High schools go head-to-head in mock murder trial
Jan. 28, 2011 at 5:01 p.m.
Updated Jan. 27, 2011 at 7:28 p.m.
GOLIAD - A tale of murder, friendship and teenage jitters unraveled Friday at the Goliad County courthouse for the first time.
The room echoed with high school lawyers, witnesses and a full jury of teens.
Yorktown and Goliad students faced off in a mock murder trial based on the John Steinbeck novel "Of Mice and Men."
The mock trial was a Goliad tradition that's crossed generations and school districts.
Yorktown represented George Milton, a main character in the book, who was on trial for murdering his friend Lenny, who is mentally disabled.
The student event began in the 1980s when former-Goliad English teacher Teresa Childress organized a mock trial as a competitive event. When she left for Yorktown, so did the trial. This year, Childress' former student Kristin Billo, now a Goliad High School teacher, organized her class to go to trial.
"I was so excited they were able to bring it back again this year," said Mary Claire Speed. The former Goliad high school student also played in the trial when she was a freshmen. Friday she watched her children get competitive. "This is a competitive group of kids and they need that to succeed," she said.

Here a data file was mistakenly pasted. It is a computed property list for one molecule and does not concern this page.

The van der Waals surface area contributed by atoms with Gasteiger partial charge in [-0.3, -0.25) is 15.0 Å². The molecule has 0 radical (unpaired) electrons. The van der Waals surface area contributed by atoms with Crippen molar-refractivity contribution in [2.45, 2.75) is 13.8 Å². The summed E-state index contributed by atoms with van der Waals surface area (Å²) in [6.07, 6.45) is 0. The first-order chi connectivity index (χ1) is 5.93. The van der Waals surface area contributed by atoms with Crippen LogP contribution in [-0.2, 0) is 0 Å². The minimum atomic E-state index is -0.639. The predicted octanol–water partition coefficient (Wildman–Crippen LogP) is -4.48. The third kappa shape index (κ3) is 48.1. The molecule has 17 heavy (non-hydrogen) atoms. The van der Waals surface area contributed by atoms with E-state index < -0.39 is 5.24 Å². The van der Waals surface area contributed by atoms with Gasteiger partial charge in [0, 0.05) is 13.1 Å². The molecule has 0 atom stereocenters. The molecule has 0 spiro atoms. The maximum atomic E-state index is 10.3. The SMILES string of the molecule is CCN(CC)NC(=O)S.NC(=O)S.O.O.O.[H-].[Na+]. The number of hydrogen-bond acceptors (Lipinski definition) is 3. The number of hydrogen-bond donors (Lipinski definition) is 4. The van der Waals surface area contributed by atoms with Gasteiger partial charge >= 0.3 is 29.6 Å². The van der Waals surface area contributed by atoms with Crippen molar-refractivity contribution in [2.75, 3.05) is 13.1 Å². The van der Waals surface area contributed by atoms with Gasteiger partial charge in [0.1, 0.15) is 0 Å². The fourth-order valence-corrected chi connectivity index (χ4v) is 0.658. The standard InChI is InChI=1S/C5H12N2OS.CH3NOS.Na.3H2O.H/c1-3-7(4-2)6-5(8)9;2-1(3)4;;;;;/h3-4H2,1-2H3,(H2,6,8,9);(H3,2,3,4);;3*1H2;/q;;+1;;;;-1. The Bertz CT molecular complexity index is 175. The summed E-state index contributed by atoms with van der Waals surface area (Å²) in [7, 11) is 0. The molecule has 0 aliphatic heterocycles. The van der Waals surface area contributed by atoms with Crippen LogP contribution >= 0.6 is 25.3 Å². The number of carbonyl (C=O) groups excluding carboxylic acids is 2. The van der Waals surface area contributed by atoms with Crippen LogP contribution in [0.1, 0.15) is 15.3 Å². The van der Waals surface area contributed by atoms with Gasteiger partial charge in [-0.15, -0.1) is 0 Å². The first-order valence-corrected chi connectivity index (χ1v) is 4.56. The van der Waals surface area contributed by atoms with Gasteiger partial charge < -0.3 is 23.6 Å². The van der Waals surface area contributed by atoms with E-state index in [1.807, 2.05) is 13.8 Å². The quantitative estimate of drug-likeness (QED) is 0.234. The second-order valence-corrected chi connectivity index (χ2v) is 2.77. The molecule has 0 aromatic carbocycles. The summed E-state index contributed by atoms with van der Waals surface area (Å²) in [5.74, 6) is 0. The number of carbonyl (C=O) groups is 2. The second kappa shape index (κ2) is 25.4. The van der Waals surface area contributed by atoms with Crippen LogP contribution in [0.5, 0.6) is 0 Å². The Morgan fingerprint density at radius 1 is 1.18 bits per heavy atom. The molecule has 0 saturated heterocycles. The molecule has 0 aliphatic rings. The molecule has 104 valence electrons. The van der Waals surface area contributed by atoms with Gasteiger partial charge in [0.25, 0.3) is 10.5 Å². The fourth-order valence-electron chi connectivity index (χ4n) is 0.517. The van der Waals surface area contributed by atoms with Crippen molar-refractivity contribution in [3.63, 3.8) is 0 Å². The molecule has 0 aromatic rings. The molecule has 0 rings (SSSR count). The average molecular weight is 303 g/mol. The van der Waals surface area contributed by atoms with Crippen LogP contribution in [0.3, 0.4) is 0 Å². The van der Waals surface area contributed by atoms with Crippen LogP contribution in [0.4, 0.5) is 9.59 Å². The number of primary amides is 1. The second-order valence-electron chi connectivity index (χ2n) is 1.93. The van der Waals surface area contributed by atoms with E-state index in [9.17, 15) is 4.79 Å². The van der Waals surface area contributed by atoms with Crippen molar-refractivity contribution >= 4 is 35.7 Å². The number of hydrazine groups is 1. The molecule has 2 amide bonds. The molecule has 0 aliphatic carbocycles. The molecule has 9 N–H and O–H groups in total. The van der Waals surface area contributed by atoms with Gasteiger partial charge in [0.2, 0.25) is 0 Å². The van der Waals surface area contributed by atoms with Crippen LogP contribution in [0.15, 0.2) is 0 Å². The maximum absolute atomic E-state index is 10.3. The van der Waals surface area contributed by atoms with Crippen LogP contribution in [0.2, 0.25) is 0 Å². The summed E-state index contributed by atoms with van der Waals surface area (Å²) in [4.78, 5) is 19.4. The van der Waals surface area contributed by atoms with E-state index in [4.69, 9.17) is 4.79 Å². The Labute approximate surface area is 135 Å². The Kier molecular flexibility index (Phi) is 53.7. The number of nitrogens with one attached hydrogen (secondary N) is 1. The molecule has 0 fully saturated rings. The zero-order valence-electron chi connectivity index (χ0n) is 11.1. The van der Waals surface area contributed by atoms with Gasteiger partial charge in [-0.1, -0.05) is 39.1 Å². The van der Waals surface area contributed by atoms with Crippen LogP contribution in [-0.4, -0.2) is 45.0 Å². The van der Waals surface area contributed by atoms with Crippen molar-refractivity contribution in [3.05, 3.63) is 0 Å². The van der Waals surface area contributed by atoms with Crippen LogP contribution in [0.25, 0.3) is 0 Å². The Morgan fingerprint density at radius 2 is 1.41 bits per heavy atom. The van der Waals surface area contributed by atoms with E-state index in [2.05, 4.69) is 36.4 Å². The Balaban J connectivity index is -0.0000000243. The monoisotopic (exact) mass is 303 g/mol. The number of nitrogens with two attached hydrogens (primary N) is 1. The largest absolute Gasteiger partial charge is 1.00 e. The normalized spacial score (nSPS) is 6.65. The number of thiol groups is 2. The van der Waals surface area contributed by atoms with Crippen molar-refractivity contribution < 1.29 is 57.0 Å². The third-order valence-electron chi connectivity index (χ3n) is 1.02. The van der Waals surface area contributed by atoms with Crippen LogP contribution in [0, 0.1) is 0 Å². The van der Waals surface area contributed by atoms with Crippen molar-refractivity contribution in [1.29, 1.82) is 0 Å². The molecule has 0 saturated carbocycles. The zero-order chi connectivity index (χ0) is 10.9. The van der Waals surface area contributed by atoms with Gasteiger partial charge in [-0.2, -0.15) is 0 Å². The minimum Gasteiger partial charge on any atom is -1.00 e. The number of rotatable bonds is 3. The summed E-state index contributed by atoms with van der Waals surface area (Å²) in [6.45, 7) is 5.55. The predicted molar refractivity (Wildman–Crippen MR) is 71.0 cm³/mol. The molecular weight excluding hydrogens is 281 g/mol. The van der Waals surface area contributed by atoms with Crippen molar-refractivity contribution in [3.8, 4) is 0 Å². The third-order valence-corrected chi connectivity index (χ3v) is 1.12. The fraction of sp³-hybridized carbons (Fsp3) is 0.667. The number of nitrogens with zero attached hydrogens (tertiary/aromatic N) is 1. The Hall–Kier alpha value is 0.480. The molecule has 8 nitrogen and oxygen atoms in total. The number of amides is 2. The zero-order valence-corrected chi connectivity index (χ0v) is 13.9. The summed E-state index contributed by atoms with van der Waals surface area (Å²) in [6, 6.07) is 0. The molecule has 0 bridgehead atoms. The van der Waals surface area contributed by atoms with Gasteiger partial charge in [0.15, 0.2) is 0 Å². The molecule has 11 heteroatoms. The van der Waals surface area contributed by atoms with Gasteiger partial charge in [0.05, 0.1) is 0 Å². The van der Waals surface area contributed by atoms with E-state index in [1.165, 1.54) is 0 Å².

The students, fully immersed in their characters, donned southern accents, tattered clothing and lawyeresque outfits to look the part of the book's characters.
Speed's son Austin carried his grandfather's briefcase and his great-grandfather's wooden cane.
"It's the stereotype of the Southern lawyer," he said. "So, you get the look to stay in character."
Students were tense, but clear and straight-forward as they answered and questioned each other before Harold Gleinser, retired Goliad County judge.
"I think it was pretty tough to be prepared for anything that can happen," said Jennifer Huddleston, a Yorktown freshmen who played a defense attorney. "For me it wasn't about a grade or anything like that, it was just fun."
A jury of high school seniors deliberated the case. They found George Milton guilty and ruled in Goliad's favor.
"It was a big sigh of relief on our side," said John Wirt, a Goliad senior.
Childress said having the two schools against each other took the competition to the next level, and she and Billo are already planning for next year's case.
"It's just a relief," Childress said. "I'm real pleased with their performance."